I am I am

All the things I had ever heard, and read, and all those hours of practice, suddenly fell into place. It was so stupidly, blindingly simple that I could not believe it. I saw that there were no hidden meanings, that everything was just the way that it is, and that I was already all right…I realized I was not my emotions or thoughts. I was not my ideas, my intellect, my perceptions, my beliefs…I was simply the space, the creator, the source of all that stuff. I experienced Self as Self in a direct, unmediated way. I didn’t just experience Self; I became Self. Suddenly I held all the information, the content, in my life in a new way, from a new mode, a new context…I am I am.                                     Werner Erhard

Everything that shows up in life is living.

It’s just the way that it is. Everything else is storytelling.

I am working on internalizing the concept that I am not my emotions, my thoughts, my ideas, my intellect, my perceptions, my beliefs. That I am only the space where all that stuff occurs, without meaning. That I am already all right. All right with the world, and with myself.

A lot has shown up in my life this year. The dissolution of my marriage. Moving from my house and living in temporary lodging. Downsizing. Losing my dog. My son being diagnosed with lymphoma. Planning to move across the country. Hand surgery. Accepting the finality of the woman I married no longer loving me. Being alone.

Obviously of all these occurrences, my son’s cancer is the most concerning. My dislocation is minor, and temporary. He appears to be responding well to treatment; time will tell. Still, this shifts the earth in an unanticipated and unwanted way. Nothing that’s happened this year has been “wanted.”

Last night I dreamed of my wife, and our dog Bebe, for the first time since moving out. In my dream we met unplanned on the street. At first Bebe didn’t recognize me but then suddenly he did and was overjoyed with doggie emotion, leaping onto my chest, licking my face. My wife was just there, a bystander. I didn’t want to talk to her.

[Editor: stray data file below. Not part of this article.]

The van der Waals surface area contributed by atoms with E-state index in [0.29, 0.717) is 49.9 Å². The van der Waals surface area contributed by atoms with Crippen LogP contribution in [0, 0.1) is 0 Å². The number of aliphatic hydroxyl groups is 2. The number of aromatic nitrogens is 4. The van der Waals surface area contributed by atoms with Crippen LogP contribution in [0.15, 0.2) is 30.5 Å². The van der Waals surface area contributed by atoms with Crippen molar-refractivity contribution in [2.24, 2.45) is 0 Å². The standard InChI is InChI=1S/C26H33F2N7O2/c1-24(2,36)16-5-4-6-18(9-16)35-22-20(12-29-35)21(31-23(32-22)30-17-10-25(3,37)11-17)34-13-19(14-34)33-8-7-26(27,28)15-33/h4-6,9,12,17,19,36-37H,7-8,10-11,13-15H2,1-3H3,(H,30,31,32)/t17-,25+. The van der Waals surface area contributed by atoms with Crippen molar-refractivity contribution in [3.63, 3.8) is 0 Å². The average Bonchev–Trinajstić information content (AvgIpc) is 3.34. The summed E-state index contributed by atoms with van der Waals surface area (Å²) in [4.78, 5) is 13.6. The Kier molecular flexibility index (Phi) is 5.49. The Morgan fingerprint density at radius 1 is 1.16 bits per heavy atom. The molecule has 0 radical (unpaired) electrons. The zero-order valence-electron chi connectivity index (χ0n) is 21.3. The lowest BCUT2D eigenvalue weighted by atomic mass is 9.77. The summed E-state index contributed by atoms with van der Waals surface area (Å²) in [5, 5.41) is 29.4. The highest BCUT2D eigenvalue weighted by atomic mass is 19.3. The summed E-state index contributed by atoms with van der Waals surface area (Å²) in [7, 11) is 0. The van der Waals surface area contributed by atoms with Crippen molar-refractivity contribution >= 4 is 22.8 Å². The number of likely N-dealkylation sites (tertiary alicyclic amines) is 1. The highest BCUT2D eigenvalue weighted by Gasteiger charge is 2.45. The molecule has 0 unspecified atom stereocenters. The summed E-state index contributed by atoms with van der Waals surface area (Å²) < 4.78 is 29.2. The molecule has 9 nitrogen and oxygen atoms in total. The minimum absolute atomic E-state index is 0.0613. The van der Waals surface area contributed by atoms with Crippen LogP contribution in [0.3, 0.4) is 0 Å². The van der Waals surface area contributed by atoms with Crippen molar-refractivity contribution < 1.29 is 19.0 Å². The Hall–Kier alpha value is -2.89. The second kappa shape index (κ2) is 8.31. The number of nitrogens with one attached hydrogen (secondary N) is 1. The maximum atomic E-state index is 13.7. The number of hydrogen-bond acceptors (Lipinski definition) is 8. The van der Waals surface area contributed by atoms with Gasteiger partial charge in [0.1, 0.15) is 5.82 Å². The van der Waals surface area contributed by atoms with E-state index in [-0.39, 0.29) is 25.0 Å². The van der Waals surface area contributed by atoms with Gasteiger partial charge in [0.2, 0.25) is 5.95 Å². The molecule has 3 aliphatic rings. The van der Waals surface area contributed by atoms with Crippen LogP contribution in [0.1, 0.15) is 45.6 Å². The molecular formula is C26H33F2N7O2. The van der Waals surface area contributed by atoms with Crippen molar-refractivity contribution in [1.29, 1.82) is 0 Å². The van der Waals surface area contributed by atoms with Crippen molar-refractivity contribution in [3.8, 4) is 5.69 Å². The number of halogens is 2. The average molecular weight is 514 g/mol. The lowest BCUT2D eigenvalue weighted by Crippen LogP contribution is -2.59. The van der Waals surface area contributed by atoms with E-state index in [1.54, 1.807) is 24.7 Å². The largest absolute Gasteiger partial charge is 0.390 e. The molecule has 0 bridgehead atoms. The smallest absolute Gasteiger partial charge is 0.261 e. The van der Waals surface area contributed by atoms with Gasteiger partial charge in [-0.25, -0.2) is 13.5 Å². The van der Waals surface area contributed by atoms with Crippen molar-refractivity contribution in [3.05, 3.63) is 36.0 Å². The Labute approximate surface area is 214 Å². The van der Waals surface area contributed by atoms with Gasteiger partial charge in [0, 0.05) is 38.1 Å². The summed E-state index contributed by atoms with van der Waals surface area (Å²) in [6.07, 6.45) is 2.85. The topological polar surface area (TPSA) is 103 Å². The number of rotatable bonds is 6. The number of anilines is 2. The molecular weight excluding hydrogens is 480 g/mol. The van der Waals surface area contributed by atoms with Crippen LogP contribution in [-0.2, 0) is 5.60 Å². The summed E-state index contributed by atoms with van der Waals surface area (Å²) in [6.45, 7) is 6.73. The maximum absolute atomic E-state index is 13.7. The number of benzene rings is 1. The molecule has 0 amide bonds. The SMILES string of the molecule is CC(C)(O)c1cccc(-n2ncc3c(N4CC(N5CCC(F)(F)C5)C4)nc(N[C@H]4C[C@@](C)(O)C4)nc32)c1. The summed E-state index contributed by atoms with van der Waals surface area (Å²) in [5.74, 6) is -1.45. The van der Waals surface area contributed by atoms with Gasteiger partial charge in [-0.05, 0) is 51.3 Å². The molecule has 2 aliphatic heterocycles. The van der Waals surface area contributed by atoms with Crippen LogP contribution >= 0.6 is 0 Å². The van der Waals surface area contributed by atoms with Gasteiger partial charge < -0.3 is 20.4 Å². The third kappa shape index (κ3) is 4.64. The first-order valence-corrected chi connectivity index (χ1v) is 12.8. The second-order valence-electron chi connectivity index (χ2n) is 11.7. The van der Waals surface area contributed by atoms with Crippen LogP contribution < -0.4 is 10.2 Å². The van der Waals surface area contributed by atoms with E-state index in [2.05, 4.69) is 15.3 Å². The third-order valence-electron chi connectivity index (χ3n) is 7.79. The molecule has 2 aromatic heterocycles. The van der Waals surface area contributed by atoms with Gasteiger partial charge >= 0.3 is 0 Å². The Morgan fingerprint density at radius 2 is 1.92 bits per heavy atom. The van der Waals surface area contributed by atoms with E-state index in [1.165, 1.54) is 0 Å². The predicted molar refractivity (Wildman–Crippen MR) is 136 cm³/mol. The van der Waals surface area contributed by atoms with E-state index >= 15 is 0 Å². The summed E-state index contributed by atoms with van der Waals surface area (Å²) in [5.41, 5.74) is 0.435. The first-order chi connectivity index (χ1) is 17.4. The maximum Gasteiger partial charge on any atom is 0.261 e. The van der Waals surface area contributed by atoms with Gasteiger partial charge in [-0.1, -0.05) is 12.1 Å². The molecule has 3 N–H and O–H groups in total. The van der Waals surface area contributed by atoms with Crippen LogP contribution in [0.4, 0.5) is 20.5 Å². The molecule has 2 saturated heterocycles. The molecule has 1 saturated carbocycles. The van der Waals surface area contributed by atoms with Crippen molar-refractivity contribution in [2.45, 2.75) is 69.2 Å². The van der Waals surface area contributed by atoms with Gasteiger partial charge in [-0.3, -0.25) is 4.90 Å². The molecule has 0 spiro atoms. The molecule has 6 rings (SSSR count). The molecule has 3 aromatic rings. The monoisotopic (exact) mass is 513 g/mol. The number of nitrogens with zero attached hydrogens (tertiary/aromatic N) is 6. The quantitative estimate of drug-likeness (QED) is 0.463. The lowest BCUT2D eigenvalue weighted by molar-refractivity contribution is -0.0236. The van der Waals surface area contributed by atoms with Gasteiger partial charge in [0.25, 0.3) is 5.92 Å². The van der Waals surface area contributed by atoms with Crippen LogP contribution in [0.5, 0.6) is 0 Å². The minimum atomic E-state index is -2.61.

I don’t want to talk to her. I don’t want to see her. Let her live her life alone away from me. She has been the cause in the matter, inflicted the damage, no doubt saving me from the tranquillized obviousness of our passionless, sexless marriage. I don’t need her to remind me. I dread accidently seeing her.

But then, this too is only my internal state: sulky emotions, bittersweet regrets, fears and anxieties. (She always told me I was an anxious man.)

Nicolas Kristof in the New York Times today wrote about loneliness:

Loneliness increases inflammation, heart disease, dementia and death rates, researchers say — but it also simply makes us heartsick and leaves us inhabiting an Edvard Munch canvas.

Heartsick. Yes, that’s what I’ve experienced this year. I’ve recovered from a far worse case before, and will again. Friends help; my sons help.

I don’t fear living on my own, though enjoy the companionship of living together with someone. I enjoyed living with my wife, even when she was not for me, not really with me. She was with me only a very short time.

I want to be reunited with my books, my things, the stuff that makes my daily life mine. I am grateful for where I’m living now, but I’m housed, and yet homeless. My mail will be screwed up for a year.

I am I am. I am the man I am. I can’t be another. Aging scares me, as it should. I see too many people dying. Adam’s chemo nurse told me the cheery news that at our age, a third of the people we know will die before we do. Likely of cancer.

Still, I strive for selfhood. To experience Self as Self. And not all these emotions. All this storytelling.

I’m tired of the story.

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